"You come from Italy."
Translation:Ab Italia venis.
a is only used in front of consonants.
ab is used in front of vowels and 'h' (and sometimes other consonants).
If you want an in depth look at the forms of a/ab and how they are used you can read here: http://www.perseus.tufts.edu/hopper/text?doc=ab&fromdoc=Perseus%3Atext%3A1999.04.0059
Yeh, this one is straight up wrong. Ab Italia venitis (You-plural come from Italy) should be accepted, as the subject number is not clear here. This is especially true when using the word bank, where "venitis" is even one of the suggested words!
And before you ask, yes, I reported it.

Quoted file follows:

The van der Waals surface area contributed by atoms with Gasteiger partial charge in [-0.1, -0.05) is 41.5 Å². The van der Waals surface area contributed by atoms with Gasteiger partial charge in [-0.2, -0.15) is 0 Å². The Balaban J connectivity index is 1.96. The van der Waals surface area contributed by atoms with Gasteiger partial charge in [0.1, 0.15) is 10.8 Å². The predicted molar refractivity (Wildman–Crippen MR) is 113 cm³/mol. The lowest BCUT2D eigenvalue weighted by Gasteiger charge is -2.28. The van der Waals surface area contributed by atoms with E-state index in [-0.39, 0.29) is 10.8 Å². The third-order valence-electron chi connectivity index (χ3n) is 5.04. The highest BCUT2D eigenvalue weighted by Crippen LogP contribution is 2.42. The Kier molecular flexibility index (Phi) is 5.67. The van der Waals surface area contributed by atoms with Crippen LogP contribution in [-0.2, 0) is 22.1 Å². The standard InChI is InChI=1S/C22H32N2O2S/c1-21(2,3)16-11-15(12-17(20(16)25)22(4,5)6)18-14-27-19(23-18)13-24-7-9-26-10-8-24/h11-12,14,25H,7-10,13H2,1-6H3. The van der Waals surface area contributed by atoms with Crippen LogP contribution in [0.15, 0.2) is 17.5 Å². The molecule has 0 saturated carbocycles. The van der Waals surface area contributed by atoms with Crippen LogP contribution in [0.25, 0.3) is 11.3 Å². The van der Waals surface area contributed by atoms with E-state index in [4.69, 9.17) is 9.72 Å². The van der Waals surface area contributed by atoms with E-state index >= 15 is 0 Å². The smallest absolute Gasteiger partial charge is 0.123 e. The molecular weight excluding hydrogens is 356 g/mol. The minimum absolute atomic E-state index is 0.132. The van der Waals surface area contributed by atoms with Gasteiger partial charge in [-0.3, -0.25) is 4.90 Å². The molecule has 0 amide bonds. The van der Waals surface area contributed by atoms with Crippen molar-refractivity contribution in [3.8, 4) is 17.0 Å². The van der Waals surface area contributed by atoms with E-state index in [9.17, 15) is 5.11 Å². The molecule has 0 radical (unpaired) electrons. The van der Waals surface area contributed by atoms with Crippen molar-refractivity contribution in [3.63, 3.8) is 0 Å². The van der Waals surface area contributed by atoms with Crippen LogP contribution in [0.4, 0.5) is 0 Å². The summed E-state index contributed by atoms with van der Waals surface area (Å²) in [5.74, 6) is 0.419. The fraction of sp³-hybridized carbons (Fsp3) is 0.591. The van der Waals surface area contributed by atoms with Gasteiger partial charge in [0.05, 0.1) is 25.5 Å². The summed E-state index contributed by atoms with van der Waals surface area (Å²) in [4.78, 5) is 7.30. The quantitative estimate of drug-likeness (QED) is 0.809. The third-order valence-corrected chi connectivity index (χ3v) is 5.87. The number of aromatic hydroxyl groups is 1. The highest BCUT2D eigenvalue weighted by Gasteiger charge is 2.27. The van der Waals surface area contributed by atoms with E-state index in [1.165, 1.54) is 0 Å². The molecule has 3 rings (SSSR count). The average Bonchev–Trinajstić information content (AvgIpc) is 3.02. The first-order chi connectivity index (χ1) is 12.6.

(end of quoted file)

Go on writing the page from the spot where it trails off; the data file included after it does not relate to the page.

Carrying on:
The pronoun should not be included, except when for emphasis; doing this at this level is entirely due to the design of the course, teaching it at beginner’s level as though this was the normal way for Latin speakers and writers to express themselves. The same problem goes for the verb; it should be put at the end, which was by far the most common. This leaves ‘Ab Italiā venis.’ I do believe your answer should be accepted, though with a comment labeling it as having an unusual structure.